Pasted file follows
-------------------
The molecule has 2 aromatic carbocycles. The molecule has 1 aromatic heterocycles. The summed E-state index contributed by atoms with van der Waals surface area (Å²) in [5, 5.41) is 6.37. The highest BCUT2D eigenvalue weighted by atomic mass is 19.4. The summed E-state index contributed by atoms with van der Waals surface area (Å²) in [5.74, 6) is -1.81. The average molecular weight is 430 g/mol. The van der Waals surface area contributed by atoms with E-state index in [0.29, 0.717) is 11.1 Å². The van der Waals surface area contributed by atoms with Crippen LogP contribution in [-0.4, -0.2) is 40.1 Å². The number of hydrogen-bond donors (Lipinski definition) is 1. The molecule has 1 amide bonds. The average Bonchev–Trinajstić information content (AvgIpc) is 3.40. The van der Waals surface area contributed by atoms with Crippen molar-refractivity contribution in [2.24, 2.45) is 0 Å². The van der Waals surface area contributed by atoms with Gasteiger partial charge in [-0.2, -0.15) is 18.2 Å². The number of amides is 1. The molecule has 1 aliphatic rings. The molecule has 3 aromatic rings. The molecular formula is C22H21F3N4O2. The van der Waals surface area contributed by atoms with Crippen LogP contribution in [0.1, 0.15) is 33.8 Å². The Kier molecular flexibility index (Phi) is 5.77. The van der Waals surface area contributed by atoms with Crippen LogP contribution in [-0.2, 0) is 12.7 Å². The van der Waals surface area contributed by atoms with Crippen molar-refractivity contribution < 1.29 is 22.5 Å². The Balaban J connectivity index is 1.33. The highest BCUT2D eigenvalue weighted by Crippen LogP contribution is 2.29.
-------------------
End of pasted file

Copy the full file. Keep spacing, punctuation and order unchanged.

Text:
The molecule has 2 aromatic carbocycles. The molecule has 1 aromatic heterocycles. The summed E-state index contributed by atoms with van der Waals surface area (Å²) in [5, 5.41) is 6.37. The highest BCUT2D eigenvalue weighted by atomic mass is 19.4. The summed E-state index contributed by atoms with van der Waals surface area (Å²) in [5.74, 6) is -1.81. The average molecular weight is 430 g/mol. The van der Waals surface area contributed by atoms with E-state index in [0.29, 0.717) is 11.1 Å². The van der Waals surface area contributed by atoms with Crippen LogP contribution in [-0.4, -0.2) is 40.1 Å². The number of hydrogen-bond donors (Lipinski definition) is 1. The molecule has 1 amide bonds. The average Bonchev–Trinajstić information content (AvgIpc) is 3.40. The van der Waals surface area contributed by atoms with Crippen molar-refractivity contribution in [2.24, 2.45) is 0 Å². The van der Waals surface area contributed by atoms with Gasteiger partial charge in [-0.2, -0.15) is 18.2 Å². The number of amides is 1. The molecule has 1 aliphatic rings. The molecule has 3 aromatic rings. The molecular formula is C22H21F3N4O2. The van der Waals surface area contributed by atoms with Crippen LogP contribution in [0.1, 0.15) is 33.8 Å². The Kier molecular flexibility index (Phi) is 5.77. The van der Waals surface area contributed by atoms with Crippen LogP contribution in [-0.2, 0) is 12.7 Å². The van der Waals surface area contributed by atoms with Crippen molar-refractivity contribution < 1.29 is 22.5 Å². The Balaban J connectivity index is 1.33. The highest BCUT2D eigenvalue weighted by Crippen LogP contribution is 2.29.